House Armed Services Committee ranking member Adam SmithDavid (Adam) Adam SmithFacebook's the latest example that we must rewrite laws on corporate harm Overnight Defense & National Security — US attempts to mend ties with France Pentagon requires COVID-19 vaccines for civilian employees by Nov. 22 MORE (D-Wash.) on Sunday accused the Trump administration of rushing two major nuclear weapons programs.
“This week, the Air Force awarded four contracts worth nearly $2.5 billion to begin developing two new nuclear weapons. Yet this administration has not even completed its Nuclear Posture Review,” Smith said in a statement.
“We are rushing on autopilot to fund these programs.”
The Pentagon in April officially began the nuclear posture review, which was ordered by President Trump in January. It’s the first review of the U.S. nuclear weapons policy since 2010, and won’t be done for several more months.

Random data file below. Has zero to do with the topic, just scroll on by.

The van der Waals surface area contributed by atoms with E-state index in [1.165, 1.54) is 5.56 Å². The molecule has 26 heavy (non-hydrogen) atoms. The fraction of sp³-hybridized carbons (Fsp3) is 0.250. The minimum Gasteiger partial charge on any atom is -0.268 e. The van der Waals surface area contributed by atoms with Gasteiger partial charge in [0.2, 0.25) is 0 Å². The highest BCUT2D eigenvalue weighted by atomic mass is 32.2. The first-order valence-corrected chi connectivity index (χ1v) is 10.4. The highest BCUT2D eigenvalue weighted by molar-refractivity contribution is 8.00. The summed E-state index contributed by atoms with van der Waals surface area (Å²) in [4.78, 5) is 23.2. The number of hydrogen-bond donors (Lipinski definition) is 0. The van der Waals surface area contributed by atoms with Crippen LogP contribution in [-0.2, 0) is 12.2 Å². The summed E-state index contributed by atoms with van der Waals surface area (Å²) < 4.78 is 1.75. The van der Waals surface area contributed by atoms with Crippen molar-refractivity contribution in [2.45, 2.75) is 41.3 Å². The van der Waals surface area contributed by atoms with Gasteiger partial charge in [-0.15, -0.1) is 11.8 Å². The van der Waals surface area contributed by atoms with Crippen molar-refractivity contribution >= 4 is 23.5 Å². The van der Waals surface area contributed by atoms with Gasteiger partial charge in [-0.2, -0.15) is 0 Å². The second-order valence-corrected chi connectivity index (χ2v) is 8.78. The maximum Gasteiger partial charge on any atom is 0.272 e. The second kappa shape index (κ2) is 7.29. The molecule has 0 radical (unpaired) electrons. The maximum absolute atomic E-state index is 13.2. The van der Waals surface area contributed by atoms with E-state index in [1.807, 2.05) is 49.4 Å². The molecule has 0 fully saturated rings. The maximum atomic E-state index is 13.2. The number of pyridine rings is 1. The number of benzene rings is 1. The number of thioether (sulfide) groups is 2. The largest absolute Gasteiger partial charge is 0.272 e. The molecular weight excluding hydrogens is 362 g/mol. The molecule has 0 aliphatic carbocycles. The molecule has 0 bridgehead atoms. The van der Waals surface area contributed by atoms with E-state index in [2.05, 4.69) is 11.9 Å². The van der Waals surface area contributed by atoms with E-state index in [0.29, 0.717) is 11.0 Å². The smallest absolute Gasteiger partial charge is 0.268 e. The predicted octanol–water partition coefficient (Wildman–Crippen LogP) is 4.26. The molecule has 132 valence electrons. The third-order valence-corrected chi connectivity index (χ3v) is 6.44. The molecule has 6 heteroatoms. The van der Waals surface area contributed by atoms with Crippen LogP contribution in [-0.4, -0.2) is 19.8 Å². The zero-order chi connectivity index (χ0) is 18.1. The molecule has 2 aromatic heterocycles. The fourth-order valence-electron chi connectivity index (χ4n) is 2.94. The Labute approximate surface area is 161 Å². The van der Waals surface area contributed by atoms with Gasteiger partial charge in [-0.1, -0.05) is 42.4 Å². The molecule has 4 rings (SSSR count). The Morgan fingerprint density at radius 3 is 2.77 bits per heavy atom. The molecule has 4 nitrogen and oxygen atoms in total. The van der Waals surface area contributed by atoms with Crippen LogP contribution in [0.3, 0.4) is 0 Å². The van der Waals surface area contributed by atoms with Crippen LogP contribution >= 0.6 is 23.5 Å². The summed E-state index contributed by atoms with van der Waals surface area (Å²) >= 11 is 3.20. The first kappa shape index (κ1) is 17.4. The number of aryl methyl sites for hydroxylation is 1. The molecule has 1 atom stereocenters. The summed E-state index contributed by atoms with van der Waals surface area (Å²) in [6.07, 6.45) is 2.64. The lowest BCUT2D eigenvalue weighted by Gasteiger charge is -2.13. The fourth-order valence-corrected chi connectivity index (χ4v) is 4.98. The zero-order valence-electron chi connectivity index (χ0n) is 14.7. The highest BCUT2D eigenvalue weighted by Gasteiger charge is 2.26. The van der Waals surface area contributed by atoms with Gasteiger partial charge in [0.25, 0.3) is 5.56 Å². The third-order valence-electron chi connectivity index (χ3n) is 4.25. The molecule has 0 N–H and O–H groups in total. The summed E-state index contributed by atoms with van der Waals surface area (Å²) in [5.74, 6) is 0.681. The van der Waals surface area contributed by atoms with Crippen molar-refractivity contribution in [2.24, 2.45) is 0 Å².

The Pentagon, however, has not waited for the review’s completion in moving ahead with two new nuclear weapons programs.
Last week the Defense Department awarded contracts for the Ground Based Strategic Deterrent, which will replace the current Minuteman III intercontinental ballistic missiles, and the Long Range Standoff (LRSO) weapon, the next nuclear-capable cruise missile to be fired from aircraft.
“At a time when we face threats like those emanating from North Korea, we have serious unmet needs for theater missile defenses that work, cutting-edge cyber capabilities, and conventional weapons that will respond directly to the military challenges we are facing right now,” Smith said.
The congressman’s statement comes shortly after North Korea fired multiple ballistic missiles off its east coast.
Smith further criticized the administration for not yet resolving defense budget caps before “doubling down on these legacy nuclear modernization plans,” which could “undermine strategic stability and fuel another arms race.”
The lawmaker earlier this year chastised the White House for its nuclear modernization plans, and said in March that expensive nuclear programs like the LRSO would pull money away from other priorities such as shipbuilding and military readiness.